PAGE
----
Orange County Math Teacher Among Finalists for Presidential Award

Orange County Math Teacher Among Finalists for Presidential Award
The Orange County Department of Education campus in Costa Mesa, Calif., on July 7, 2020. (John Fredricks/The Epoch Times)
Jack Bradley

The California finalists for the 2020 Presidential Awards for Excellence in Mathematics and Science Teaching have been announced—and an Orange County teacher is among them.

Leslie Whitaker, a third-grade teacher in the Capistrano Unified School District, is one of three finalists in the mathematics category. Whitaker is based at Esencia Elementary in Rancho Mission Viejo.

Whitaker is a 20-year veteran teacher in the Capistrano Unified district. She earned a Bachelor of Arts degree in psychology from the University of San Diego and a Master of Arts degree in curriculum and instruction from California State University–Fullerton, among other credentials.

She has also worked with the Orange County Department of Education, providing professional training for teachers as they transition from kindergarten through fifth-grade classrooms.

This past summer, Whitaker developed third-grade math lessons on comparing fractions for the first two trimesters of distance learning.

Whitaker will be competing against Anamarie (Mia) Buljan of the Hayward Unified School District and Khamphet Pease of the San Diego Unified School District for the math award.

The science finalists include another Southern Californian, Angela Chavez of the Los Angeles Unified School District, along with Judy Cook of the Lake Elsinore Unified School District and Marlys Williamson of the Chula Vista Elementary School District.

State Superintendent of Public Instruction Tony Thurmond, who announced the finalists on Dec. 22, called the nominees “bright stars and prime examples of excellence in our education system.”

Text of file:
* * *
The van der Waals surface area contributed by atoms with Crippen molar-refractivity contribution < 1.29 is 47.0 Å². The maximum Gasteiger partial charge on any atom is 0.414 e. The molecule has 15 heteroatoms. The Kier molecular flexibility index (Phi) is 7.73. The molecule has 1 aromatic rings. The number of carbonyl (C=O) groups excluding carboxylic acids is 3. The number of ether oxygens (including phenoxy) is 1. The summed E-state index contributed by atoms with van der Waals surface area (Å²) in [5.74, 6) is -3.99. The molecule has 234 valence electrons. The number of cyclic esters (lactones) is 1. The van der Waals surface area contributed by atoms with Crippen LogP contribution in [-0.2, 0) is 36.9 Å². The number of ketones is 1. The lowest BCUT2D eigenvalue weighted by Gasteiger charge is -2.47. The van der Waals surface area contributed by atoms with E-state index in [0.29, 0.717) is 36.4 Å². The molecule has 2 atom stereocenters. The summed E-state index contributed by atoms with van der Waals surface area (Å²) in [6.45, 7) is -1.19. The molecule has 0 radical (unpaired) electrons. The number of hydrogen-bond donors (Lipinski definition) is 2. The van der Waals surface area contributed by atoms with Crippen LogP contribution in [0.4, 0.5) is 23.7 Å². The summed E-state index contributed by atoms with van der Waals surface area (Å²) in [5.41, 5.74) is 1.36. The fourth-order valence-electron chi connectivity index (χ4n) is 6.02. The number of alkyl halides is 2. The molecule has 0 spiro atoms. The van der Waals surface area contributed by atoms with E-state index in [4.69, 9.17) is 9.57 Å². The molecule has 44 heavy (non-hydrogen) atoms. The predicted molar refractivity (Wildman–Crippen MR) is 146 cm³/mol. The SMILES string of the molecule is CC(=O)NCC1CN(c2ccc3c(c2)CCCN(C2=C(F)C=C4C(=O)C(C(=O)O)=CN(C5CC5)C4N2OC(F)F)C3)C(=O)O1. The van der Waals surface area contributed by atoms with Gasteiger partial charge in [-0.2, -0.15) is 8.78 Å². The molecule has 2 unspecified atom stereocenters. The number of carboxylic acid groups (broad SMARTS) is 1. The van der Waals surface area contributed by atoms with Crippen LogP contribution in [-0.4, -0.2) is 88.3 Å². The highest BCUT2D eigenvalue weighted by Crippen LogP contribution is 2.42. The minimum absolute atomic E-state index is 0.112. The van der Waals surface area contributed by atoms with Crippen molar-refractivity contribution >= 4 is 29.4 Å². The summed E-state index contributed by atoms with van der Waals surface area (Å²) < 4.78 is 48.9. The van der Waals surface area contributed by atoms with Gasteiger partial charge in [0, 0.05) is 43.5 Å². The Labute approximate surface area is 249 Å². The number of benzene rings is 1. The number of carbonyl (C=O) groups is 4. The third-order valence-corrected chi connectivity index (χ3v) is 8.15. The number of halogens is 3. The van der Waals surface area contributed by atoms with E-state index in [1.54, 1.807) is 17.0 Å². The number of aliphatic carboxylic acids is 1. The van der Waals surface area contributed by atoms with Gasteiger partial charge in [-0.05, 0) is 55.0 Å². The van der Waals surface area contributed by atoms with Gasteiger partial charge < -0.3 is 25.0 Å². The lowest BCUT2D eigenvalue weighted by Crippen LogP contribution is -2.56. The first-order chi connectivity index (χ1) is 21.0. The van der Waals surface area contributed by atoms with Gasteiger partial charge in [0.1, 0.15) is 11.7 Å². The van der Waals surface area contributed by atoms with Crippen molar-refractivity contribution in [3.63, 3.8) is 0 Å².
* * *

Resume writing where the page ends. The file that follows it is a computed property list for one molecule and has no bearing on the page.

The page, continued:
“These teachers are incredible educators, role models, and mentors to all those around them, and through mastery of their craft, they inspire students to study math, technology, engineering, and science—including computer science,” Thurmond said in a statement.

“We hope that all students can enroll in great STEAM [science, technology, engineering, arts, and mathematics] and computer science programs with educators like them, to prepare them for the jobs of tomorrow.”

The California Department of Education called the Presidential Awards the “highest recognition” that an elementary or secondary school teacher of math or science can receive. The department partnered with the California Mathematics Council and the California Association of Science Educators to select the nominees for the program, which is administered by the National Science Foundation (NSF).

Candidates are judged based on their mastery of the subject, instructional methods and strategies, lifelong learning, and leadership outside the classroom, and are required to submit a 30-minute video lesson along with their application.

Winners are chosen from each of the 50 states, the District of Columbia, Puerto Rico, Department of Defense schools, and four U.S. territories (as a group). The winners receive $10,000 each from the NSF, and are traditionally honored at a ceremony in Washington. The dates for the announcement of the winners and the ceremony weren’t announced.